As always, entrepreneurs should look for cracks and gaps in the existing processes to find better solutions. Right now, the biggest systemic pains in the emerging OTT ecosystem are around the complexity of the fragmented user experience – having to sign in and out of multiple systems to get to the content we want to watch – and around adapting old mass-audience advertising models to the new era of multi-device, multi-platform, personalized viewing.
Here are three areas where small, nimble startups could make a real contribution to the industry.
Currently the streaming market is divided between ad-supported services and premium-fee subscription models, but that hard division is unlikely to survive the next wave of market disruption. Premium services like Netflix will need to introduce a lower-fee ad-based tier to expand their audience and compete with lower-priced offerings like Disney+. More fundamentally, streamers will need additional …Read More
Earlier this year, at MWC, Microsoft announced the return of its Kinect sensor in the form of an AI developer kit. The $399 Azure Kinect DK camera system includes a 1MP depth camera, 360-degree microphone, 12MP RGB camera and an orientation sensor, all in a relatively small package. The kit has been available for pre-order for a few months now, but as the company announced today, it’s now generally available and shipping to pre-order customers in the U.S. and China.
Unlike the original Kinect, which launched as an Xbox gaming accessory that never quite caught on, the Azure Kinect is all business. It’s meant to give developers a platform to experiment with AI tools and plug into Azure’s ecosystem of machine learning services (though using Azure is not mandatory).
To help developers get started, the company already launched a number of SDKs, including a preview of a body-tracking SDK that is close to what you may remember from the Kinect’s Xbox days.
The core of the camera has more to do with Microsoft’s HoloLens than the original Kinect. As the company notes in its press materials, the Azure Kinect DK uses the same time-of-flight sensor the company developed for the second generation of its HoloLens AR visor. And while the focus here is clearly on using the camera, Microsoft also notes that the microphone array also allows developers to build sophisticated speech solutions.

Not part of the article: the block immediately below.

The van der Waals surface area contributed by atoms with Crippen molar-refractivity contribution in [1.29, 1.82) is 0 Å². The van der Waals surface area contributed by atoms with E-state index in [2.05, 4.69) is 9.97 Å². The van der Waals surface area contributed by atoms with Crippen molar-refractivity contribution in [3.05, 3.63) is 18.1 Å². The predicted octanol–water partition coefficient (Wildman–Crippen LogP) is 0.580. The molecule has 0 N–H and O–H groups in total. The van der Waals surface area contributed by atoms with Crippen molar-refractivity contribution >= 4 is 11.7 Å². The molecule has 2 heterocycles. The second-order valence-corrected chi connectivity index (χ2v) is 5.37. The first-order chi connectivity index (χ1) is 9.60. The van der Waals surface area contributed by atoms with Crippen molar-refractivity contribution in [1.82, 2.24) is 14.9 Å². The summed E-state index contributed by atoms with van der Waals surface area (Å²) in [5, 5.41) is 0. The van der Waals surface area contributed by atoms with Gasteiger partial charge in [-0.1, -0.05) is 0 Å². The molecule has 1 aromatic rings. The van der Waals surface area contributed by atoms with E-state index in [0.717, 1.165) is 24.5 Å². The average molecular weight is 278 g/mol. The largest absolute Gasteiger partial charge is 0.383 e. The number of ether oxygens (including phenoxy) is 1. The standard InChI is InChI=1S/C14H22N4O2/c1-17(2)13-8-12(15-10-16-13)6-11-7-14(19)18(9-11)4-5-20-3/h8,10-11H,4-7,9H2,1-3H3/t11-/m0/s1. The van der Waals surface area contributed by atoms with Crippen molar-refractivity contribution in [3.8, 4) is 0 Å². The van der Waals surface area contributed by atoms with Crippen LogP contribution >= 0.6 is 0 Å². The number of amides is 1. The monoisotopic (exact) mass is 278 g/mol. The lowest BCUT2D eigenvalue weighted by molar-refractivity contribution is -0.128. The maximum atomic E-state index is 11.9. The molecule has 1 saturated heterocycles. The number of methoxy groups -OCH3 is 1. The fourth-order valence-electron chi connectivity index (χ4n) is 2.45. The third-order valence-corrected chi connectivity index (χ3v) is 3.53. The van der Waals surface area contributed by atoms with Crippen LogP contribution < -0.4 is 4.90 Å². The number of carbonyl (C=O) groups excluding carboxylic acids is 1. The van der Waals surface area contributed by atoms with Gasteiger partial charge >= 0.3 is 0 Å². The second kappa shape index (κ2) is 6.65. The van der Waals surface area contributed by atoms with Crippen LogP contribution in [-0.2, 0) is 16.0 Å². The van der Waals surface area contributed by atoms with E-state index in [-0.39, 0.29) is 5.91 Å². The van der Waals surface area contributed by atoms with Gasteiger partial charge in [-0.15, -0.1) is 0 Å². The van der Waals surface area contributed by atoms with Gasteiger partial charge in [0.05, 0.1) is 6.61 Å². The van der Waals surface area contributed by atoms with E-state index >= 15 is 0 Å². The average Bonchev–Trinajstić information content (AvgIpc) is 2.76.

The company is positioning the device as an easy gateway for its users in health and life sciences, retail, logistics and robotics to start experimenting with using depth sensing and machine learning. We’ve seen somewhat similar dev kits from others, including Microsoft partner Qualcomm, though these devices don’t usually have the depth camera that makes the Kinect DK a Kinect.… Read More
When it comes to applying AI to the world around us, Andrew Ng has few if any peers. We are delighted to announce that the renowned founder, investor, AI expert and Stanford professor will join us onstage at the TechCrunch Sessions: Enterprise show on September 5 at the Yerba Buena Center in San Francisco.
AI promises to transform the $500 billion enterprise world like nothing since the cloud and SaaS. Hundreds of startups are already seizing the AI moment in areas like recruiting, marketing and communications and customer experience. The oceans of data required to power AI are becoming dramatically more valuable, which in turn is fueling the rise of new data platforms, another big topic of the show.
Last year, Ng launched the $175 million AI Fund, backed by big names like Sequoia, NEA, Greylock and SoftBank. The fund’s goal is to develop new AI businesses in a studio model and spin them out when they are ready for prime time. The first of that fund’s cohort is Landing AI, which also launched last year and aims to “empower companies to jumpstart AI and realize practical value.” It’s a wave businesses will want to catch if Ng is anywhere near right in his conviction that AI will generate $13 trillion in GDP growth globally in the next 20 years. You heard that right.
At TC Sessions: Enterprise, TechCrunch’s editors will ask Ng to detail how he believes AI will unfold in the enterprise world and bring big productivity gains to business.
As the former chief scientist at Baidu and the founding lead of Google Brain, Ng led the AI transformation of two of the world’s leading technology companies. Dr. Ng is the co-founder of Coursera, an online learning platform, and founder of deeplearning.ai, an AI …Read More
Arraiy raised $13.9 million according to Crunchbase, most recently a $10 million Series A in March of 2018. Lux Capital and SoftBank Ventures Asia led the round. Lux Capital notably also led Matterport’s Series A back in 2013. In comparison, Matterport has raised about $114 million to date.
Arraiy used AI tech to more seamlessly overlay digital content on physically captured spaces. The company had been firmly focused on changing the way digital effects houses in Hollywood made films. While plenty of computer vision startups were aiming to use AI and AR technologies to bring live Snapchat-like AR functionality to different corners of the web, Arraiy was banking on the high-fidelity world of film, where special effects production is an expensive, time-intensive process.
Arraiy’s founders previously started Industrial Perception, a robotics startup that Google acquired in 2013.
The startup tackling Hollywood special effects and a startup best known for digitizing real estate properties to give potential buyers 3D tours might not seem like the most idyllic pairing, but the acquisition might allow Matterport to expand its ambitions further beyond its real estate customer base.Read More